|Bid||167.65 x 0|
|Ask||167.70 x 0|
|Day's range||167.55 - 171.50|
|52-week range||94.68 - 171.50|
|Beta (5Y monthly)||0.96|
|PE ratio (TTM)||9.68|
|Forward dividend & yield||N/A (N/A)|
|Ex-dividend date||24 Dec 2019|
|1y target est||284.59|
Many readings are set to be 'less bad' than hoped, according to analysts.
Richard Curtis was waxing lyrical. When the UK's biggest corporate pension scheme unveiled a carbon-busting plan last October, the screenwriter behind Love Actually and Notting Hill was gushing with praise. The BT Pension Scheme controlling £57bn worth of assets was pledging to reach net-zero carbon emissions within 15 years as it focused on green investments. Curtis – the co-founder of ethical pension investment group Make My Money Matter – described the move as “extraordinary”. “The savings of 300,000 people … are now committed to net zero by 2035,” he added. “This is 15 years earlier than some of the most ambitious pension plans we’ve seen so far.” The pension scheme’s powerful influence is not lost on BT boss Philip Jansen. With about £2.5bn paid out to about 200,000 retired workers each year, huge financial commitments are needed from BT to keep the fund in check. Such payments do not sit comfortably when the telecoms operator is struggling for growth and facing pressure from ministers to upgrade the nation’s broadband network. Yet BT is in line for some relief. Come Thursday pressure from the fund is expected to ease when the outcome of the new triennial review is announced alongside full-year results. BT’s pension deficit is forecast to come in at £7.5bn, around £2.2bn lower than the market previously anticipated. It is welcome news for Jansen, who is preparing to accelerate BT’s investment beyond a target of 20m homes and businesses by the mid-to-late 2020s.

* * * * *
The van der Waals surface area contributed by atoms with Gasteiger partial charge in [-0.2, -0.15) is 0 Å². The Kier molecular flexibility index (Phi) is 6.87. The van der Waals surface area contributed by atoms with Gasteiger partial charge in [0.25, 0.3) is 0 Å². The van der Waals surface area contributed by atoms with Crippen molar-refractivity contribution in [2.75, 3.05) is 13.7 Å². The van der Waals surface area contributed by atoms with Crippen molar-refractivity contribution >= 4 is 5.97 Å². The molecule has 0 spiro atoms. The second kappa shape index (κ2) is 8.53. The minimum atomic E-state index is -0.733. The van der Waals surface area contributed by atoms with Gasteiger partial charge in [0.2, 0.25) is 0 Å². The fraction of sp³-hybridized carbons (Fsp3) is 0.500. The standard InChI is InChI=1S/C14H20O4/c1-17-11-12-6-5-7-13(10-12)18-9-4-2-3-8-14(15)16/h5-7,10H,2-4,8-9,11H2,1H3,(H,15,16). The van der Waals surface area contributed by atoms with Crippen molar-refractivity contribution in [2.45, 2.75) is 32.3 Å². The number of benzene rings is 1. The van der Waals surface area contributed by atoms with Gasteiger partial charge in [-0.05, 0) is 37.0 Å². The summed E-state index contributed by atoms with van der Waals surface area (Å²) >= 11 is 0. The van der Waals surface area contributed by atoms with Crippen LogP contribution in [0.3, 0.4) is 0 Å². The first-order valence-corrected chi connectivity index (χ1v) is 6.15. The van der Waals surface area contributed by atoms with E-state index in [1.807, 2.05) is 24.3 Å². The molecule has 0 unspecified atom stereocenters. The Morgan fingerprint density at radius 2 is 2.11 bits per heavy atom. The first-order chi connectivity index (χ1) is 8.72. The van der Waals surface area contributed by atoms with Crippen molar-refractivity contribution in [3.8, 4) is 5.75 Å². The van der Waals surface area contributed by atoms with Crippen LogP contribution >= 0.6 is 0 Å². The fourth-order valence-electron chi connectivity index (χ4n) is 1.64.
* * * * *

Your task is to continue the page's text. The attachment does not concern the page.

HMRC claims that Lineker, owes £3.62m in income tax and £1.31m in national insurance as he should have been taxed as a direct employee of the BBC and sports channel BT Sport, where he presents programmes.